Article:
June 19, 2018
23 During that long period, the king of Egypt died. The Israelites groaned in their slavery and cried out, and their cry for help because of their slavery went up to God. 24 God heard their groaning and he remembered his covenant with Abraham, with Isaac and with Jacob. 25 So God looked on the Israelites and was concerned about them.
23 During that long period,
We find ourselves in the story of Moses. Israel lives in the land of Egypt and after many years find themselves enslaved and oppressed under the power of the Pharaohs.
The law of sin and death, while utterly uncreative, operates with enormous sophistication and complexity. We have gone from a sky scraping tower reaching to the Heavens to a nation who enshrines its leaders as god incarnate. We have gone from a garden where God walks with his image bearers in the cool of the day to a desert land where the god of the age, a.k.a. Pharaoh, asserts ownership over them, forcing them to build his kingdom.
That’s what slavery is—when the image bearers of the true God enter the service (voluntarily or involuntarily) of another kingdom under the control and influence of another (invariably false) god. These gods are all ultimately the same, ranging from Pharaoh to money to opioids. They all promise some form of Eden like reality none of them can ultimately deliver.
What they ultimately deliver is groaning.
Slavery always leads to groaning. “The Israelites groaned in their slavery and cried out, and their cry for help because of their slavery went up to God.”
Why groaning? Groaning should not be confused with groveling. God doesn’t look for groveling. Neither do I think it takes groaning to get God’s attention. Groaning is the sign of the crystallized consolidation of our attention. And let’s be honest. Our attention needs to be crystallized and consolidated.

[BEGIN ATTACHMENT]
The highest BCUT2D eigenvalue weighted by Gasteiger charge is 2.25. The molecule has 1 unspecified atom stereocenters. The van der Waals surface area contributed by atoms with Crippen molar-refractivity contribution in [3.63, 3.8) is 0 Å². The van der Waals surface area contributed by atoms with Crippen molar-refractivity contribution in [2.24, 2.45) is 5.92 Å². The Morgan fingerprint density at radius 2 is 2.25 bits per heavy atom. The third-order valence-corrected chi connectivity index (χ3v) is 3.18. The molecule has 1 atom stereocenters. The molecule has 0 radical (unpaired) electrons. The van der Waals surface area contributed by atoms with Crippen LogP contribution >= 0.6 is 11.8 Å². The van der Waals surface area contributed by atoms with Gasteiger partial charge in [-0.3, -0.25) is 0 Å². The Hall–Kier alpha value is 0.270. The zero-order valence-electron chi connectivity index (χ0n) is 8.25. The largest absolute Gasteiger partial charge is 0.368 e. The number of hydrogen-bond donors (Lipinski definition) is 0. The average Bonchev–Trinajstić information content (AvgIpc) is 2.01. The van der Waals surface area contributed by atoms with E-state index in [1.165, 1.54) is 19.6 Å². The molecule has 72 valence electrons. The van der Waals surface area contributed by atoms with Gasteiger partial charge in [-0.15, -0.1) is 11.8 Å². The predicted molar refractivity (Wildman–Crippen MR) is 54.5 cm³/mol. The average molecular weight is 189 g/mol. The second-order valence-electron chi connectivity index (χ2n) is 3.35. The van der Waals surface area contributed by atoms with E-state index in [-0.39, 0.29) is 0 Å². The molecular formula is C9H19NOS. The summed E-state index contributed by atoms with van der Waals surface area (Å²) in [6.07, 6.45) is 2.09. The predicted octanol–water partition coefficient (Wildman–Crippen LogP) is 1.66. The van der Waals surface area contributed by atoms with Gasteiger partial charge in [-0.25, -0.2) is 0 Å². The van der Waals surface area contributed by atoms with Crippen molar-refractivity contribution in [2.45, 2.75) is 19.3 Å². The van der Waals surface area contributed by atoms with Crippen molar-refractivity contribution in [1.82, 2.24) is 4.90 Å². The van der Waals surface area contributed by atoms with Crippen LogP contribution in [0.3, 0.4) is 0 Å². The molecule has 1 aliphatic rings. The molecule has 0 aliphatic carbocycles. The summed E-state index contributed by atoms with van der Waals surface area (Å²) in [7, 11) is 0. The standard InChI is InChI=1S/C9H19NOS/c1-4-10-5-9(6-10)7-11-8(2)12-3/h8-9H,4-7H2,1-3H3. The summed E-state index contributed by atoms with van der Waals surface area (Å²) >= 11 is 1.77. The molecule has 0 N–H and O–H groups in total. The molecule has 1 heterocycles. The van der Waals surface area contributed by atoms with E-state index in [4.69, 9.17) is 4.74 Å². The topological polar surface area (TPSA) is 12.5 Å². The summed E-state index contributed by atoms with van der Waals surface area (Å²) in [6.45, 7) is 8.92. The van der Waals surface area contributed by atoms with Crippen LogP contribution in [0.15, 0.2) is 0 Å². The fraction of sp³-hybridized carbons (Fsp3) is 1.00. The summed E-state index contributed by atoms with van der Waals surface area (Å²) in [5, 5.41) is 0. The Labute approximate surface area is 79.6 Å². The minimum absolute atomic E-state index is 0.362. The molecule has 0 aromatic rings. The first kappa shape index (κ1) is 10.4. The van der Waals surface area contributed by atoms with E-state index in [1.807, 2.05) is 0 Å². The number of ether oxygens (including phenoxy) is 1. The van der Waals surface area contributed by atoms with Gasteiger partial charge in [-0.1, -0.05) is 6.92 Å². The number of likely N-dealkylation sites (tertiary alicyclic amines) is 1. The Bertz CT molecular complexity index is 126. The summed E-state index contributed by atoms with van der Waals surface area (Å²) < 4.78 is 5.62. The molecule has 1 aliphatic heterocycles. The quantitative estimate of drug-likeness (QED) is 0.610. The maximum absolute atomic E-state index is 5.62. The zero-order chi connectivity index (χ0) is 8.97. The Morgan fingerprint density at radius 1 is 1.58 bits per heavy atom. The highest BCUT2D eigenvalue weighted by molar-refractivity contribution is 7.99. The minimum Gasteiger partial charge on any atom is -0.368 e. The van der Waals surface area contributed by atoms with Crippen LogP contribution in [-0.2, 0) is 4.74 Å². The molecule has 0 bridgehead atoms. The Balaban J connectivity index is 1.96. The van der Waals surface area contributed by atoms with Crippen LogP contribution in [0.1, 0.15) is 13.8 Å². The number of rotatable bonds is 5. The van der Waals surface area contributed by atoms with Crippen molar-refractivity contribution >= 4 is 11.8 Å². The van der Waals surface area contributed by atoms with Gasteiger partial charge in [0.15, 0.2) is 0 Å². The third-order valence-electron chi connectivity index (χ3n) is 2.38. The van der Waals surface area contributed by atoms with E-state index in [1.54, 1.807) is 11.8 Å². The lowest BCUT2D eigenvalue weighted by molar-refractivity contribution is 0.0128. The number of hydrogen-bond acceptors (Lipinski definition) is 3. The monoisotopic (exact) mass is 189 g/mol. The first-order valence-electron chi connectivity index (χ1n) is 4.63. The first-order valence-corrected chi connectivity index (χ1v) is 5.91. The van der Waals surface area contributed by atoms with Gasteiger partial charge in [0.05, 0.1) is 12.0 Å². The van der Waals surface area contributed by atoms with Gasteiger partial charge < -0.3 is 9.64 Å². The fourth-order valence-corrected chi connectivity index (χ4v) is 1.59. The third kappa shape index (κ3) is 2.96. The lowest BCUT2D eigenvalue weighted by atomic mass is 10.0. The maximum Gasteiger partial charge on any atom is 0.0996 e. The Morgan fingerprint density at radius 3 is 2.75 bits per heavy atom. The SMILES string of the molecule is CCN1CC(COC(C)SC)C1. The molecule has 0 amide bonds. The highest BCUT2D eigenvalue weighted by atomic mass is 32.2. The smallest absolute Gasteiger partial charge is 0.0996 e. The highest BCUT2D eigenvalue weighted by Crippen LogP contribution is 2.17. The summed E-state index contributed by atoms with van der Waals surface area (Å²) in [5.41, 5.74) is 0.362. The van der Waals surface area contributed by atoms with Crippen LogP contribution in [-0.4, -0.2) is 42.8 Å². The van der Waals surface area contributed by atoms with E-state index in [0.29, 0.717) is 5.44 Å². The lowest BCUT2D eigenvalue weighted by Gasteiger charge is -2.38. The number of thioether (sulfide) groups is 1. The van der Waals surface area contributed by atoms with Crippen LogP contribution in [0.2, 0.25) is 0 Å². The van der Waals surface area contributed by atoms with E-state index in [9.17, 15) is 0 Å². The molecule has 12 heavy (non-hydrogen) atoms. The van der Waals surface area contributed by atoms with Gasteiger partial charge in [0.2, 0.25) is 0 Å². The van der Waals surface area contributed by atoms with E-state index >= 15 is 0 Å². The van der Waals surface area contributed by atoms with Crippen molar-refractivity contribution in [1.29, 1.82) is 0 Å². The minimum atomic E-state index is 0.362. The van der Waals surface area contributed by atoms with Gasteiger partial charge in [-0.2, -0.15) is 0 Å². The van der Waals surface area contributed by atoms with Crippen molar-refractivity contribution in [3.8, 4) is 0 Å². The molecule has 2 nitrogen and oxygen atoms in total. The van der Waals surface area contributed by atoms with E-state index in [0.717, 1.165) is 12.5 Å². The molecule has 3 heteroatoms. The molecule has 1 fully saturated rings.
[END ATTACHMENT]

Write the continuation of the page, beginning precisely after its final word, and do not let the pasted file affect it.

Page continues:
We like options and alternatives and multiple possible solutions for our desperate situations. So many so-called solutions are designed to avert our desperation. All the while, desperation is our solution. Desperation will either divide our attention among a multitude of possible solutions or it will consolidate our attention to a singular hope in God. The former looks like gritting our teeth and leads to anxiety; the latter looks like groaning and leads to peace.
Let me be clear. God’s solutions can take all sorts of forms and shapes from medication to miraculous intervention. It’s all in how we get there. We live in the self deceived illusion of so many possible alternatives to God when God is the only alternative.
Lord Jesus, you are right here, right now. Right here, Jesus. Right now, Jesus. Amen.
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J.D. Walt, is a Bond Slave of the Lord Jesus Christ. firstname.lastname@example.org.